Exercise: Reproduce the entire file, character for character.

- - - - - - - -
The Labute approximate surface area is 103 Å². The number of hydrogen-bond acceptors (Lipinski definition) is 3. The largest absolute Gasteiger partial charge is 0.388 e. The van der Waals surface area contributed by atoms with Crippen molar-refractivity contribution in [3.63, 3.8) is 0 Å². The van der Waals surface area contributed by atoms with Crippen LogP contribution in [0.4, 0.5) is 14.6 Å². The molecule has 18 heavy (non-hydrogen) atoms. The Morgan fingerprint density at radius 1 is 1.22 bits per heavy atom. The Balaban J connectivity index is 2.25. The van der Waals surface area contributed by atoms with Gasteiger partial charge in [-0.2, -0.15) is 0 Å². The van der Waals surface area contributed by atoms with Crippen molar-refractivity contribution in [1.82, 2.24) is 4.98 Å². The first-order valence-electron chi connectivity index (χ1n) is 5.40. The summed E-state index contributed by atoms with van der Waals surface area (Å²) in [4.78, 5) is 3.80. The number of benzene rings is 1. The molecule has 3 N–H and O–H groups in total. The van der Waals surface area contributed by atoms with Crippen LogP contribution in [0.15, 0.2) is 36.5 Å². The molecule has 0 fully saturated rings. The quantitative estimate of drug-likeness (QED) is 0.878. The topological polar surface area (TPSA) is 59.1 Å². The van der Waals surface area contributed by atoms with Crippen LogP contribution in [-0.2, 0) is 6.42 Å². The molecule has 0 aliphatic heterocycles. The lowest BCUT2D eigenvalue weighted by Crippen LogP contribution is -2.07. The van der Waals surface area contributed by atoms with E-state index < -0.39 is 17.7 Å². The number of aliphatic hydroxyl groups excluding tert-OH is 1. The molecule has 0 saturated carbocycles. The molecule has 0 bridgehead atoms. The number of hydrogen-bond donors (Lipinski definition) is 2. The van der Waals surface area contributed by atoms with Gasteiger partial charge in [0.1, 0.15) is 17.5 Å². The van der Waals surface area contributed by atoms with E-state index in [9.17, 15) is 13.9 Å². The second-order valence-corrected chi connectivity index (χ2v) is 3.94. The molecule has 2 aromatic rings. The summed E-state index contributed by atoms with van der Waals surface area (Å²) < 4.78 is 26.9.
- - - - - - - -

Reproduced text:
The Labute approximate surface area is 103 Å². The number of hydrogen-bond acceptors (Lipinski definition) is 3. The largest absolute Gasteiger partial charge is 0.388 e. The van der Waals surface area contributed by atoms with Crippen molar-refractivity contribution in [3.63, 3.8) is 0 Å². The van der Waals surface area contributed by atoms with Crippen LogP contribution in [0.4, 0.5) is 14.6 Å². The molecule has 18 heavy (non-hydrogen) atoms. The Morgan fingerprint density at radius 1 is 1.22 bits per heavy atom. The Balaban J connectivity index is 2.25. The van der Waals surface area contributed by atoms with Gasteiger partial charge in [-0.2, -0.15) is 0 Å². The van der Waals surface area contributed by atoms with Crippen molar-refractivity contribution in [1.82, 2.24) is 4.98 Å². The first-order valence-electron chi connectivity index (χ1n) is 5.40. The summed E-state index contributed by atoms with van der Waals surface area (Å²) in [4.78, 5) is 3.80. The number of benzene rings is 1. The molecule has 3 N–H and O–H groups in total. The van der Waals surface area contributed by atoms with Crippen LogP contribution in [0.15, 0.2) is 36.5 Å². The molecule has 0 fully saturated rings. The quantitative estimate of drug-likeness (QED) is 0.878. The topological polar surface area (TPSA) is 59.1 Å². The van der Waals surface area contributed by atoms with Crippen LogP contribution in [-0.2, 0) is 6.42 Å². The molecule has 0 aliphatic heterocycles. The lowest BCUT2D eigenvalue weighted by Crippen LogP contribution is -2.07. The van der Waals surface area contributed by atoms with E-state index < -0.39 is 17.7 Å². The number of aliphatic hydroxyl groups excluding tert-OH is 1. The molecule has 0 saturated carbocycles. The molecule has 0 bridgehead atoms. The number of hydrogen-bond donors (Lipinski definition) is 2. The van der Waals surface area contributed by atoms with Gasteiger partial charge in [0.1, 0.15) is 17.5 Å². The van der Waals surface area contributed by atoms with E-state index in [9.17, 15) is 13.9 Å². The second-order valence-corrected chi connectivity index (χ2v) is 3.94. The molecule has 2 aromatic rings. The summed E-state index contributed by atoms with van der Waals surface area (Å²) < 4.78 is 26.9.